But this positive track record looks poised to hit a roadblock. The 110-year-old company faces challenges such as slowing growth and a lofty valuation.
Let's delve a little deeper into why Kellogg's is among a group of vulnerable stocks.
There is no doubting the brand recognition of Kellogg's and its diverse portfolio of food products including cereal, cereal bars, crackers, fruit-flavored snacks, frozen waffles and toaster pastries. The company's list of venerable brands includes Eggo, Frosted Mini-Wheats, Pop-Tarts and Rice Krispies.
However, looking at the company as an investment option is a different story. Some think growth is petering out at Kellogg's.
Although revenue rose to about $13.5 billion last year from $13.1 at the end of 2011, net income declined by about half to $614 billion from $1.23 billion.
In fact, analysts don't see the company's revenue improving meaningfully this year or in 2017.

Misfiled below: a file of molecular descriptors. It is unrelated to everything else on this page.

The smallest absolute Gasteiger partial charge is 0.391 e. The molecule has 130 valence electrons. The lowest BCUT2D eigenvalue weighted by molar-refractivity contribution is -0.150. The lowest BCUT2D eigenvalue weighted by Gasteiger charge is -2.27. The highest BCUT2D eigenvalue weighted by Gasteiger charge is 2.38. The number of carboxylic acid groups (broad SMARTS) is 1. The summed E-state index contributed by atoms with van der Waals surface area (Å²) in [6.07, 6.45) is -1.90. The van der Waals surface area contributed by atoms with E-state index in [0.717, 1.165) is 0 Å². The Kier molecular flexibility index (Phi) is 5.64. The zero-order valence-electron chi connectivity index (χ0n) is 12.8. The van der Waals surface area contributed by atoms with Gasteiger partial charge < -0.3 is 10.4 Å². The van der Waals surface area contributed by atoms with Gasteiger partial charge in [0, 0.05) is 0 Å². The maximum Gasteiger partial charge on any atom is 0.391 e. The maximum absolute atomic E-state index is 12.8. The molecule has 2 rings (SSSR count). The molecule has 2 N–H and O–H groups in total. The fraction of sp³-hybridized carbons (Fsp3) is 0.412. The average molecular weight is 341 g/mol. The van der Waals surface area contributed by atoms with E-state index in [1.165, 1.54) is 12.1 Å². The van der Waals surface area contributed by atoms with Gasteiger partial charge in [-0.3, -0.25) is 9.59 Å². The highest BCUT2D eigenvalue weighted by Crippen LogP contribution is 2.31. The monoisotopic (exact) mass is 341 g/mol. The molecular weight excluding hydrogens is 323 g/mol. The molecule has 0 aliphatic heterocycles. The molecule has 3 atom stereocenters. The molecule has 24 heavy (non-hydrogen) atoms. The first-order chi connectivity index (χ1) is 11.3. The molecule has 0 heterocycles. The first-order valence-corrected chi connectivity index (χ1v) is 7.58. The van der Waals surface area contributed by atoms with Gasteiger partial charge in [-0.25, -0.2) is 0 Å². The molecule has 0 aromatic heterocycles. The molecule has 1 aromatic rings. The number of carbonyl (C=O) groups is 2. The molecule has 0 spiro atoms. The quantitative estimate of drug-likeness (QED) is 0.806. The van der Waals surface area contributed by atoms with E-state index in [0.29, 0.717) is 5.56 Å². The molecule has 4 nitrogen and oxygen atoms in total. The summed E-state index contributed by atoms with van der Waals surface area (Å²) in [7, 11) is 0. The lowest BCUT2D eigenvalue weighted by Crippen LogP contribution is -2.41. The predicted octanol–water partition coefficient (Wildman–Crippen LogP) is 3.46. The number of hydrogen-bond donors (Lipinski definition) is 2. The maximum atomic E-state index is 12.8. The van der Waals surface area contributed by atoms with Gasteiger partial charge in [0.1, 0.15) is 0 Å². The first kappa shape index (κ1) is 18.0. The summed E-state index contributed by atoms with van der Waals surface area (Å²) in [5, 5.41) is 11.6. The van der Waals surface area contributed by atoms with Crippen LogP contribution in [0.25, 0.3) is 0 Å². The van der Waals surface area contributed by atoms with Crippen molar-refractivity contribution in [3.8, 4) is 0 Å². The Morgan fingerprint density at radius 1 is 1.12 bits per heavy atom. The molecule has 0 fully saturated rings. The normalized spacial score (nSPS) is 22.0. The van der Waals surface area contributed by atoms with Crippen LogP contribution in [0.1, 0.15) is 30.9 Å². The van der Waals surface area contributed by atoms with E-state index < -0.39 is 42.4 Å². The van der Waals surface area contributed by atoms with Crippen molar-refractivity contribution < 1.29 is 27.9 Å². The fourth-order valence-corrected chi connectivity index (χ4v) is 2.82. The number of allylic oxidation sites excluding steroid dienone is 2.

The company's operating margins are down from the mid-teens to about 8%.
The U.S. dollar looks likely to continue strengthening, affecting sales for the company.
In addition, the decline in consumption of ready-to-eat cereals is a definite reality. The category has already experienced years of a gradual volume slump in developed markets including Asia and North America.
One positive is that the company is reviving free cash flow (more than $1 billion a year). But the flat revenue and drop in profits look like they will catch up with Kellogg's.
Meanwhile, the company's shares look pricey. At a price-earnings/growth ratio, Kellogg's is steeply priced at 4.38, compared with the industry's PEG ratio of 2.64.
After rising by 13.58% over the past 12 months, the company's shares offer little upside. The 12-month median price target culled from 17 analysts tracking the stock is $77, less than a 5% increase from its current price.
There is little merit in buying the company's shares at present. With debt levels rising (already near $8 billion), income stagnant and profits dropping, its business fundamentals are set to deteriorate.
This would obviously affect the company's lofty valuations and ultimately bring down its share value.
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This article is commentary by an independent contributor. At the time of publication, the author held no positions in the stocks mentioned.